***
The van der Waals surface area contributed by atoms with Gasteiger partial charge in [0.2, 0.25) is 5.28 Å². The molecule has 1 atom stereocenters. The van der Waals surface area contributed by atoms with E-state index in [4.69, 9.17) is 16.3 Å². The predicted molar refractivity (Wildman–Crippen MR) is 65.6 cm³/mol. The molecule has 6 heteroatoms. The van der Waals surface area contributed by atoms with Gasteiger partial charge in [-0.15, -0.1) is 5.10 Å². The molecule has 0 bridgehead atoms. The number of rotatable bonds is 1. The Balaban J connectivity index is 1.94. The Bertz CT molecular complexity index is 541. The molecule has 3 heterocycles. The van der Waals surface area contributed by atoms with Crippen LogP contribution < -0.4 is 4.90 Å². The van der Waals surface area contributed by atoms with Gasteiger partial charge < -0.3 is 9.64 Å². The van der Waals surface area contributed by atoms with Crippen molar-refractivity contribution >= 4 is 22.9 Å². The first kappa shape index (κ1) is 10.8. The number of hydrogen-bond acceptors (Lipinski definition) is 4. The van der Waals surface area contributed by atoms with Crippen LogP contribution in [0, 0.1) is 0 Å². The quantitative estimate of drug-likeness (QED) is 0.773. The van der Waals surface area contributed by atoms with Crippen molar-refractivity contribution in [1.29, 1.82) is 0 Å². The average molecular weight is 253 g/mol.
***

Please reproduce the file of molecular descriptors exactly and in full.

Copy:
The van der Waals surface area contributed by atoms with Gasteiger partial charge in [0.2, 0.25) is 5.28 Å². The molecule has 1 atom stereocenters. The van der Waals surface area contributed by atoms with E-state index in [4.69, 9.17) is 16.3 Å². The predicted molar refractivity (Wildman–Crippen MR) is 65.6 cm³/mol. The molecule has 6 heteroatoms. The van der Waals surface area contributed by atoms with Gasteiger partial charge in [-0.15, -0.1) is 5.10 Å². The molecule has 0 bridgehead atoms. The number of rotatable bonds is 1. The Balaban J connectivity index is 1.94. The Bertz CT molecular complexity index is 541. The molecule has 3 heterocycles. The van der Waals surface area contributed by atoms with Crippen LogP contribution < -0.4 is 4.90 Å². The van der Waals surface area contributed by atoms with Gasteiger partial charge < -0.3 is 9.64 Å². The van der Waals surface area contributed by atoms with Crippen molar-refractivity contribution >= 4 is 22.9 Å². The first kappa shape index (κ1) is 10.8. The number of hydrogen-bond acceptors (Lipinski definition) is 4. The van der Waals surface area contributed by atoms with Crippen LogP contribution in [0, 0.1) is 0 Å². The quantitative estimate of drug-likeness (QED) is 0.773. The van der Waals surface area contributed by atoms with Crippen molar-refractivity contribution in [1.29, 1.82) is 0 Å². The average molecular weight is 253 g/mol.